A highly respected brand is something very special. Ultimately it takes talented employees, governed by the choices of management and its leadership to transfer excellence into the wanting hands of customers. It takes a true team effort to raise, and maintain, a brand in high regard.
In 2012 there are not many more respected and valuable brands as Apple. Worldwide the iPhone, iPad, iPod, Macintosh, and the late Steve Jobs created a fanatical following that has propelled Apple to the most valuable (market capitalization) company – ever. Another entity with high recognized brand value, and a fanatical following within the USA, is the National Football League (NFL). The NFL is America’s most popular sport, with the highest TV ratings – every week, every year. The NFL and its brand is a huge economic force that touches countless people and organizations including communities, schools, universities; big business products, merchandise and services; as well as local businesses catering to the fan base. NFL football is more than just a game, it’s 2011 estimated take is about $9.5 billion and another $5 billion created in the local economies surrounding the NFL teams cities (32 of them). This may pale compared to Apple’s worldwide revenue of $100+ billion per year, but the NFL’s branding, policies, processes, and product/service all need to be working at a high level to keep it at the top year-after-year.
When Apple makes a mistake there are legions of business folks that will report and communicate it through many media outlets. When the NFL makes a mistake it is also reported through an army of media writers, TV personalities, former players, and coaches. When something extraordinary happens on a Monday Night game, many folks are tweeting, sharing, or talking about it throughout the next day at their respective ‘water coolers’.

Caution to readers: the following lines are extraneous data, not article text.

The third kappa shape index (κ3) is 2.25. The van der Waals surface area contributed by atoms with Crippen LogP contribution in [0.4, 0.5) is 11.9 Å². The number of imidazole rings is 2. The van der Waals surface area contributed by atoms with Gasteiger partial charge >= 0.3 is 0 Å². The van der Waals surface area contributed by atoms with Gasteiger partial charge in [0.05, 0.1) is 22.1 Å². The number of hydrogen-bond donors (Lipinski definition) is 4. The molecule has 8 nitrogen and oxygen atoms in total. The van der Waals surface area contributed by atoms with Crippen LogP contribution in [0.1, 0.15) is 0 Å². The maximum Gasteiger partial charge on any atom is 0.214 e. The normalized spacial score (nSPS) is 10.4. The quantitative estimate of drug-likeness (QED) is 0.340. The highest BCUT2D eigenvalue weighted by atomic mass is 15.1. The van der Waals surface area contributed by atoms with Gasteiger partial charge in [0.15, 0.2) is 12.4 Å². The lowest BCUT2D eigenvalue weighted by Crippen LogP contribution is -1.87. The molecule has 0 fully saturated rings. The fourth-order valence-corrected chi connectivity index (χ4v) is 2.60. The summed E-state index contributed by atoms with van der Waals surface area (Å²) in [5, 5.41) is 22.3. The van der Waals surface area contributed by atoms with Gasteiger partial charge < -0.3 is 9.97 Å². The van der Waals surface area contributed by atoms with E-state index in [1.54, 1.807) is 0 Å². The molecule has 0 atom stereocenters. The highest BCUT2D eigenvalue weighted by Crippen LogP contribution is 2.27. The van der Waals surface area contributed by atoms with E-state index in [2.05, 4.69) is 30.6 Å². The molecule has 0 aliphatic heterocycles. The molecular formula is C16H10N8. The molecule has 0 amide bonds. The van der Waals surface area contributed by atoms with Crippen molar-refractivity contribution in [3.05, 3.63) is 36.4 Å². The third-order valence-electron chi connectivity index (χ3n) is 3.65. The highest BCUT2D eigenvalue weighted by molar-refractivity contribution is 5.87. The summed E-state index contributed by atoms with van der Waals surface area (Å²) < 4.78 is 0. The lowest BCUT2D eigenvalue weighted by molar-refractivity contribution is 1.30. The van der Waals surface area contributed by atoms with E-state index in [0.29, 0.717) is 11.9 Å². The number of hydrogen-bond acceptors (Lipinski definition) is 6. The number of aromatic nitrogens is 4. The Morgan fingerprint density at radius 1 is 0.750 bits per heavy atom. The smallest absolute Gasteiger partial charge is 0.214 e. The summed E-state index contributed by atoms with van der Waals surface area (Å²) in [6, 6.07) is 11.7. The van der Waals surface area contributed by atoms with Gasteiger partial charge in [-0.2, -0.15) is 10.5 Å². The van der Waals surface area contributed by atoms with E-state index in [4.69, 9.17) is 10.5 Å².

On Monday, September 24, 2012 the Green Bay Packers were playing in Seattle against the Seahawks. This game has already become one of the most famous football endings in the 90 year history of the NFL. Not because of the exciting ‘miracle play’ at the ending of the game – but because of what unfolded from the outcome and circumstances of that ‘miracle play’. There has been monumental debate, but mostly outrage and disgust of the NFL’s process policies, and leadership failures that were displayed at this game – and they all could have been avoided.
Many of you know about the particular game specifics and the ‘2012 replacement officials process experiment‘ that led to the situation debacle. For those of you who don’t and don’t care about football, there is reason to care because there are many applicable organization and leadership lessons that can be learned.
For sure, there were many issues up for debate around this incident. However a principle ethos surfaced from the positioning afterwards by NFL management which stated that procedures were followed correctly around the incident and that basically everyone did their job according to the policies and processes installed.
If that statement and belief is true for the NFL, then why did most customers (fans), employees (football players/coaches), and business partners (advertisers/media), feel that the product/service (game) had become flawed and the overall organization lost integrity. Not that football – the game – was flawed, but how the NFL’s governing leaders, processes, and policies – in place – created an inferior quality that needed to be addressed. A true gap between management and everyone else had been manufactured and established.
We can all learn from this situation, especially on how leaders have to act quickly in the face of adversity to preserve a top brand. Denial and stubborn positioning that creates a gap between everyone is not good leadership. Change is required.
OK, with more details & specifics – what can we learn from this situation and how does it apply to everyday organization processes, policies, change management, and leadership?